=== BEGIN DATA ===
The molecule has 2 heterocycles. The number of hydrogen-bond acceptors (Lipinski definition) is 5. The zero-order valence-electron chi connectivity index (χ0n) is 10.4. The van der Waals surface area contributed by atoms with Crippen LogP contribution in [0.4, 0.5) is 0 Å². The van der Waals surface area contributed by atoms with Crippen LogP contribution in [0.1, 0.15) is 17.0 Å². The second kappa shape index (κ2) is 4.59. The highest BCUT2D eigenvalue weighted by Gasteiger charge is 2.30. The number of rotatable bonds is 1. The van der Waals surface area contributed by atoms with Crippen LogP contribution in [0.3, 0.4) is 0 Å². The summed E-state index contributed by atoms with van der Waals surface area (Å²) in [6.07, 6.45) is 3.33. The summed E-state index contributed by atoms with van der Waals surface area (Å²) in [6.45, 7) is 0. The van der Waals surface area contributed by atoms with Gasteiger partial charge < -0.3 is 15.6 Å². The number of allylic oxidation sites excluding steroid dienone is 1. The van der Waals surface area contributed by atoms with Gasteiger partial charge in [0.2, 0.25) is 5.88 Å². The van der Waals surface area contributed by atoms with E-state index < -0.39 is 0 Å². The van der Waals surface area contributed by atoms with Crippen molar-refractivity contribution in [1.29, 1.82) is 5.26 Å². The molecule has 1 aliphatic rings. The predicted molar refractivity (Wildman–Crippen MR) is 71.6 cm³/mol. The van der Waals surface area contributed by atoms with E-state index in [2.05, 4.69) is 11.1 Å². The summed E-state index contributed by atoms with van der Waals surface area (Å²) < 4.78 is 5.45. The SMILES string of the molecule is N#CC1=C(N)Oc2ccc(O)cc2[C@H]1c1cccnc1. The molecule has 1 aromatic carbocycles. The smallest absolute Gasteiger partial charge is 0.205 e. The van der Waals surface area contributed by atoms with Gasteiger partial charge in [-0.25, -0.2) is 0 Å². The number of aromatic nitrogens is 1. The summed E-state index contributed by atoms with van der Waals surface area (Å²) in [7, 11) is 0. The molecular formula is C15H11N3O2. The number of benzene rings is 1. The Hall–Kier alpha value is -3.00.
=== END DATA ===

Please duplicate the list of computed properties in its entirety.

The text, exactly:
The molecule has 2 heterocycles. The number of hydrogen-bond acceptors (Lipinski definition) is 5. The zero-order valence-electron chi connectivity index (χ0n) is 10.4. The van der Waals surface area contributed by atoms with Crippen LogP contribution in [0.4, 0.5) is 0 Å². The van der Waals surface area contributed by atoms with Crippen LogP contribution in [0.1, 0.15) is 17.0 Å². The second kappa shape index (κ2) is 4.59. The highest BCUT2D eigenvalue weighted by Gasteiger charge is 2.30. The number of rotatable bonds is 1. The van der Waals surface area contributed by atoms with Crippen LogP contribution in [0.3, 0.4) is 0 Å². The summed E-state index contributed by atoms with van der Waals surface area (Å²) in [6.07, 6.45) is 3.33. The summed E-state index contributed by atoms with van der Waals surface area (Å²) in [6.45, 7) is 0. The van der Waals surface area contributed by atoms with Gasteiger partial charge < -0.3 is 15.6 Å². The number of allylic oxidation sites excluding steroid dienone is 1. The van der Waals surface area contributed by atoms with Gasteiger partial charge in [0.2, 0.25) is 5.88 Å². The van der Waals surface area contributed by atoms with E-state index < -0.39 is 0 Å². The van der Waals surface area contributed by atoms with Crippen molar-refractivity contribution in [1.29, 1.82) is 5.26 Å². The molecule has 1 aliphatic rings. The predicted molar refractivity (Wildman–Crippen MR) is 71.6 cm³/mol. The van der Waals surface area contributed by atoms with E-state index in [2.05, 4.69) is 11.1 Å². The summed E-state index contributed by atoms with van der Waals surface area (Å²) < 4.78 is 5.45. The SMILES string of the molecule is N#CC1=C(N)Oc2ccc(O)cc2[C@H]1c1cccnc1. The molecule has 1 aromatic carbocycles. The smallest absolute Gasteiger partial charge is 0.205 e. The van der Waals surface area contributed by atoms with Gasteiger partial charge in [-0.25, -0.2) is 0 Å². The number of aromatic nitrogens is 1. The summed E-state index contributed by atoms with van der Waals surface area (Å²) in [7, 11) is 0. The molecular formula is C15H11N3O2. The number of benzene rings is 1. The Hall–Kier alpha value is -3.00.